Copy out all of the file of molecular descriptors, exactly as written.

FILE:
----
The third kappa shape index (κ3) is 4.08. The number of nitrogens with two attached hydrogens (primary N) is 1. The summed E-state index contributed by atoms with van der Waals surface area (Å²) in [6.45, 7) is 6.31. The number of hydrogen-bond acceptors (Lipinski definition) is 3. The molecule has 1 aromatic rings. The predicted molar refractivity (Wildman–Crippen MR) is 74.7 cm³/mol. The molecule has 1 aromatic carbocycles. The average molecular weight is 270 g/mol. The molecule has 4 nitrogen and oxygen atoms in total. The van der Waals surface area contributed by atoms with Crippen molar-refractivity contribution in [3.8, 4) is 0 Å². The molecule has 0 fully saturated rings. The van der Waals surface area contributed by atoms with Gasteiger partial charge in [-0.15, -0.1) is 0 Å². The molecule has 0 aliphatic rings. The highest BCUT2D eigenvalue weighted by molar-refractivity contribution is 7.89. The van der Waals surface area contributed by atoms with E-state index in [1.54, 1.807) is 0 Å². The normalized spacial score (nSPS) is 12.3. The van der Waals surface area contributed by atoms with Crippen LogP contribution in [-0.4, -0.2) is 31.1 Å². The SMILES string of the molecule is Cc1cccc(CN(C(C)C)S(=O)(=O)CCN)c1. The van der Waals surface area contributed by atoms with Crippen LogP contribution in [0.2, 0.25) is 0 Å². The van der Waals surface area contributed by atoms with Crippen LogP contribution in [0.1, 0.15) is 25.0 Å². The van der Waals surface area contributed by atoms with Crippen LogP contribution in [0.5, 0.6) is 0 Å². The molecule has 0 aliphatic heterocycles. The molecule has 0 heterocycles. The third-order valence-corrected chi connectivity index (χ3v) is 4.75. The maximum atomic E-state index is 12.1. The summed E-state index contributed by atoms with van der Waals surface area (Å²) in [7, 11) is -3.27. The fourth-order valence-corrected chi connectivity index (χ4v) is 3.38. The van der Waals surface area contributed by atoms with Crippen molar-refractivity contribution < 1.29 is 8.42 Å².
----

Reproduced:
The third kappa shape index (κ3) is 4.08. The number of nitrogens with two attached hydrogens (primary N) is 1. The summed E-state index contributed by atoms with van der Waals surface area (Å²) in [6.45, 7) is 6.31. The number of hydrogen-bond acceptors (Lipinski definition) is 3. The molecule has 1 aromatic rings. The predicted molar refractivity (Wildman–Crippen MR) is 74.7 cm³/mol. The molecule has 1 aromatic carbocycles. The average molecular weight is 270 g/mol. The molecule has 4 nitrogen and oxygen atoms in total. The van der Waals surface area contributed by atoms with Crippen molar-refractivity contribution in [3.8, 4) is 0 Å². The molecule has 0 fully saturated rings. The van der Waals surface area contributed by atoms with Gasteiger partial charge in [-0.15, -0.1) is 0 Å². The molecule has 0 aliphatic rings. The highest BCUT2D eigenvalue weighted by molar-refractivity contribution is 7.89. The van der Waals surface area contributed by atoms with E-state index in [1.54, 1.807) is 0 Å². The normalized spacial score (nSPS) is 12.3. The van der Waals surface area contributed by atoms with Crippen LogP contribution in [-0.4, -0.2) is 31.1 Å². The SMILES string of the molecule is Cc1cccc(CN(C(C)C)S(=O)(=O)CCN)c1. The van der Waals surface area contributed by atoms with Crippen LogP contribution in [0.2, 0.25) is 0 Å². The van der Waals surface area contributed by atoms with Crippen LogP contribution in [0.1, 0.15) is 25.0 Å². The van der Waals surface area contributed by atoms with Crippen LogP contribution in [0.5, 0.6) is 0 Å². The molecule has 0 aliphatic heterocycles. The molecule has 0 heterocycles. The third-order valence-corrected chi connectivity index (χ3v) is 4.75. The maximum atomic E-state index is 12.1. The summed E-state index contributed by atoms with van der Waals surface area (Å²) in [7, 11) is -3.27. The fourth-order valence-corrected chi connectivity index (χ4v) is 3.38. The van der Waals surface area contributed by atoms with Crippen molar-refractivity contribution < 1.29 is 8.42 Å².